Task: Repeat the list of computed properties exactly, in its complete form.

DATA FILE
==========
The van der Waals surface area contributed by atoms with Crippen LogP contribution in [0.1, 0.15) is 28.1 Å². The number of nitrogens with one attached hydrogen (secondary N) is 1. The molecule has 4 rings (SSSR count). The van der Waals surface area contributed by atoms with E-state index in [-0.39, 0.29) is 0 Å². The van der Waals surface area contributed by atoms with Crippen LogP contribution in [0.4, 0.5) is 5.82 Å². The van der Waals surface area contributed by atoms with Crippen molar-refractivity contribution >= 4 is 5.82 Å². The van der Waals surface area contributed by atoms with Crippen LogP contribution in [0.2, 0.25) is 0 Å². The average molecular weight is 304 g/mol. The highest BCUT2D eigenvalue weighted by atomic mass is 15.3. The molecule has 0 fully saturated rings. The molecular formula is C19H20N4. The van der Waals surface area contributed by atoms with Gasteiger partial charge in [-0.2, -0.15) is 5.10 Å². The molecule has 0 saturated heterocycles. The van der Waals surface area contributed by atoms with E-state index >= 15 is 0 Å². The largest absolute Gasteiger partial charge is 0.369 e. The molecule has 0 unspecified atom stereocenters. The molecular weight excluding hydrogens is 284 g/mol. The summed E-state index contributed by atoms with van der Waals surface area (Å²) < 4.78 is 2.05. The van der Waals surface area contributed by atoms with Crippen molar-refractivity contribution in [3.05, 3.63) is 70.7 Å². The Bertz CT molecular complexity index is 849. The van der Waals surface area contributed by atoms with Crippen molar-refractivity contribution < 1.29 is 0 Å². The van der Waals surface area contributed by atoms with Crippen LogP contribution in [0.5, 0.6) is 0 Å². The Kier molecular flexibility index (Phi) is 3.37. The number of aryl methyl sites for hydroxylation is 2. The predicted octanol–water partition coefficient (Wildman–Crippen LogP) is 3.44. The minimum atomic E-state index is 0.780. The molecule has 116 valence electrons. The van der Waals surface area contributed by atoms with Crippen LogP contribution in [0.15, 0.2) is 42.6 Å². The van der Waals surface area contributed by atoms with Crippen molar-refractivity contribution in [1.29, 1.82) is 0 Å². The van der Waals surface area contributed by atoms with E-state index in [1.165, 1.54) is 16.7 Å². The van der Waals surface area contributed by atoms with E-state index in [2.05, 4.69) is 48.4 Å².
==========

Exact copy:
The van der Waals surface area contributed by atoms with Crippen LogP contribution in [0.1, 0.15) is 28.1 Å². The number of nitrogens with one attached hydrogen (secondary N) is 1. The molecule has 4 rings (SSSR count). The van der Waals surface area contributed by atoms with E-state index in [-0.39, 0.29) is 0 Å². The van der Waals surface area contributed by atoms with Crippen LogP contribution in [0.4, 0.5) is 5.82 Å². The van der Waals surface area contributed by atoms with Crippen molar-refractivity contribution >= 4 is 5.82 Å². The van der Waals surface area contributed by atoms with Crippen LogP contribution in [0.2, 0.25) is 0 Å². The average molecular weight is 304 g/mol. The highest BCUT2D eigenvalue weighted by atomic mass is 15.3. The molecule has 0 fully saturated rings. The molecular formula is C19H20N4. The van der Waals surface area contributed by atoms with Gasteiger partial charge in [-0.2, -0.15) is 5.10 Å². The molecule has 0 saturated heterocycles. The van der Waals surface area contributed by atoms with E-state index >= 15 is 0 Å². The largest absolute Gasteiger partial charge is 0.369 e. The molecule has 0 unspecified atom stereocenters. The molecular weight excluding hydrogens is 284 g/mol. The summed E-state index contributed by atoms with van der Waals surface area (Å²) < 4.78 is 2.05. The van der Waals surface area contributed by atoms with Crippen molar-refractivity contribution in [3.05, 3.63) is 70.7 Å². The Bertz CT molecular complexity index is 849. The van der Waals surface area contributed by atoms with Crippen molar-refractivity contribution < 1.29 is 0 Å². The van der Waals surface area contributed by atoms with Crippen LogP contribution in [0.5, 0.6) is 0 Å². The Kier molecular flexibility index (Phi) is 3.37. The number of aryl methyl sites for hydroxylation is 2. The predicted octanol–water partition coefficient (Wildman–Crippen LogP) is 3.44. The minimum atomic E-state index is 0.780. The molecule has 116 valence electrons. The van der Waals surface area contributed by atoms with Crippen LogP contribution in [0.15, 0.2) is 42.6 Å². The van der Waals surface area contributed by atoms with Crippen molar-refractivity contribution in [1.29, 1.82) is 0 Å². The van der Waals surface area contributed by atoms with E-state index in [1.165, 1.54) is 16.7 Å². The van der Waals surface area contributed by atoms with E-state index in [2.05, 4.69) is 48.4 Å².